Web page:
OJ Simpson, via NV DOC
Tomorrow the State of Nevada will hold a parole hearing for O.J. Simpson, who’s been incarcerated there since he was convicted of an armed robbery in Las Vegas in 2008. He was previously granted parole on some other charges, but the more serious charges were not eligible until this year. Since he was successful at the last hearing, there is a good chance he will be granted parole this time, which should allow his release in October. He’s apparently even telling friends that he feels good about his chances.
Interstingly, even the victims support his release. One of them already passed away, but his family indicates that the would have supported his release, and the surviving victim indicates he has forgiven Simpson and feels he’s served enough time. In a crazy anecdote, a former prison guard recounts that OJ nearly got written up for an illicit cookie, which could have derailed his parole chances.
Last week a Gold Gate Estates man was sentenced to 30 years in prison after a September trial in North Carolina. The story didn’t get much coverage here, since the case was tried out of state (where the websites were being hosted), but he was running his dark-net website Playpen from his computer right here in Southwest Florida. The website may have been the largest child pornography distributor in the world, with up to 250,000 members.
The bust led to an international sting, dubbed “Operation Pacifier”, that netted almost 900 child pornography arrests around the world and some 250+ children victims were identified and/or rescued. That operation has led to a lot of coverage, both due to the success in taking down such a large number of child predators, but also for the criticism of the techniques used by the government. The FBI kept the Playpen site up and running and continuing to distribute child pornography as investigators sought to trace the sites users, going as far to infect them with malware that allowed them to be tracked. We have discussed the legal privacy concerns, and the concerns the federal government running child porn sites (a LOT of them), previously on this blog. The concerns are not unfounded, as there have already been cases where judges rejected using malware to search computers even when the location is unknown.
That didn’t save Chase, who has been locked away for 30 years, with a lifetime of supervision when he gets out. This will qualify him as a sex offender, and the additional sex-offender reporting that legally requires as well.
This happened a few years ago, so we’ll add it to the #weirdbattery only in florida archive (and even the #graymenace ) …
Alleged Noodler Karl Eichner
A man was arrested in Naples after allegedly attacking a woman with a pool noodle. Police say he got mad when she threw his watermelon in the ocean, and he filled up the noodle with sea water and dumped it on his head. He then punched her and authorities got involved. He was charged with misdemeanor battery. According to Collier Clerk records, he skipped his court date, and has not been heard from since… over 5 years on the lam, now.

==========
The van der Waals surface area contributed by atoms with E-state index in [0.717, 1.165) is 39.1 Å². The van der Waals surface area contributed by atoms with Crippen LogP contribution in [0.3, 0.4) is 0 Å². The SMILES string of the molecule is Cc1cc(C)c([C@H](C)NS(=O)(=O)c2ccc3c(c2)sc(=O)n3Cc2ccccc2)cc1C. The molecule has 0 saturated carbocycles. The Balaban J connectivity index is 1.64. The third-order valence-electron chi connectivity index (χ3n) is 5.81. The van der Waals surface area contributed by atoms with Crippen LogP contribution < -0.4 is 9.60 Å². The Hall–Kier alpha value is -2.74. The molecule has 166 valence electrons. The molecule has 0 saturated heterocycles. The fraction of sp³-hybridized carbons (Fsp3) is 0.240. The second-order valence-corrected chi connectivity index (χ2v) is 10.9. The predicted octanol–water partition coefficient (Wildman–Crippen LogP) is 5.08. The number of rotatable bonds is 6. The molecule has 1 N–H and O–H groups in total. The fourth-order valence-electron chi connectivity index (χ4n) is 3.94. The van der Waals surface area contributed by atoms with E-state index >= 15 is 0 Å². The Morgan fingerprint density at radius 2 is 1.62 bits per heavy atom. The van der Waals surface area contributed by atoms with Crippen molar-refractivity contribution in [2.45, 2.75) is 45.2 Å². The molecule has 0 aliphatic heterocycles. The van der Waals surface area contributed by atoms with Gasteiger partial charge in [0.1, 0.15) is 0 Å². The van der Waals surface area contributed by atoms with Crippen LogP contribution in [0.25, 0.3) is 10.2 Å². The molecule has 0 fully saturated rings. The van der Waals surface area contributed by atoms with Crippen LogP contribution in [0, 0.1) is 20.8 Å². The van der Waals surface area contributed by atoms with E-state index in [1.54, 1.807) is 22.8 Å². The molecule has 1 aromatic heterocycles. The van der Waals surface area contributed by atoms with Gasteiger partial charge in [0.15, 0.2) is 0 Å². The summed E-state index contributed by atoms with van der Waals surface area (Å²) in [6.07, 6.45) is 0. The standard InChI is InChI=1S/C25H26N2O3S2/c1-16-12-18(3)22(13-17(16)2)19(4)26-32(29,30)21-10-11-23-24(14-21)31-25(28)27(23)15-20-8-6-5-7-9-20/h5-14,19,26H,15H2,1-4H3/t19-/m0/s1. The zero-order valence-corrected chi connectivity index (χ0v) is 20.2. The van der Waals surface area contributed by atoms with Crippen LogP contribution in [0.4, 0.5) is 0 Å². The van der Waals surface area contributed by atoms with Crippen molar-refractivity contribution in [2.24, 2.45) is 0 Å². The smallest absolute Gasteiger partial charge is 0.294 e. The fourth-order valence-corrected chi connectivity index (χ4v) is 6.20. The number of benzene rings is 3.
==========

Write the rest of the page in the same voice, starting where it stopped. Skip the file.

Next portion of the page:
- It was a real Shuffle-scuffle!
- 81-year Old charged with Battery
Herbert Hayden- 81
Herbert Hayden, 81, a resident of St. Petersburg, got in an altercation at the Pinellas Park senior center over a game of shuffleboard and was charged with battery. Police allege Hayden struck another man, and that both of their sticks, or cues, as they are known amongst shufflers, were damaged. Unfortunately for prosecutors, officers indicate the “weapons” were not seized for evidence. I do not know how old the victim was, but if he is over 65, Mr. Hayden could potentially be facing a felony for battery on a senior citizen. I have seen prosecutors charge the felony on other senior citizens, but hopefully cooler heads will prevail.
This is the first charge I have seen using a shuffleboard cue as a weapon! #weirdbattery #graymenace
Posted in Criminal Law, Florida, Gray Menace, Tampa Bay area, Uncategorized
Tagged battery, cue, gray menace, herbert hayden, only in florida, shuffleboard, st. petersburg, weirdbattery
I was actually kind of surprised they had to litigate this issue, what with the right to remain silent being a Constitutionally protected right. Last week, the Florida Supreme Court unanimously agreed with the 4th Circuit Court of Appeal that it is improper for the state to comment on the the pre-Miranda silence of a Defendant who does not take the stand. Basically, if someone exercises their right to remain silent… it cannot be used against them. I suspect the Florida Supreme Court was suprised the issue needed to be litigated, the 4th DCA opinion that they upheld was just issued on February 18. The appellate court certified the question as one of great public importance, but that is still an impressive turnaround at the highest court in the state.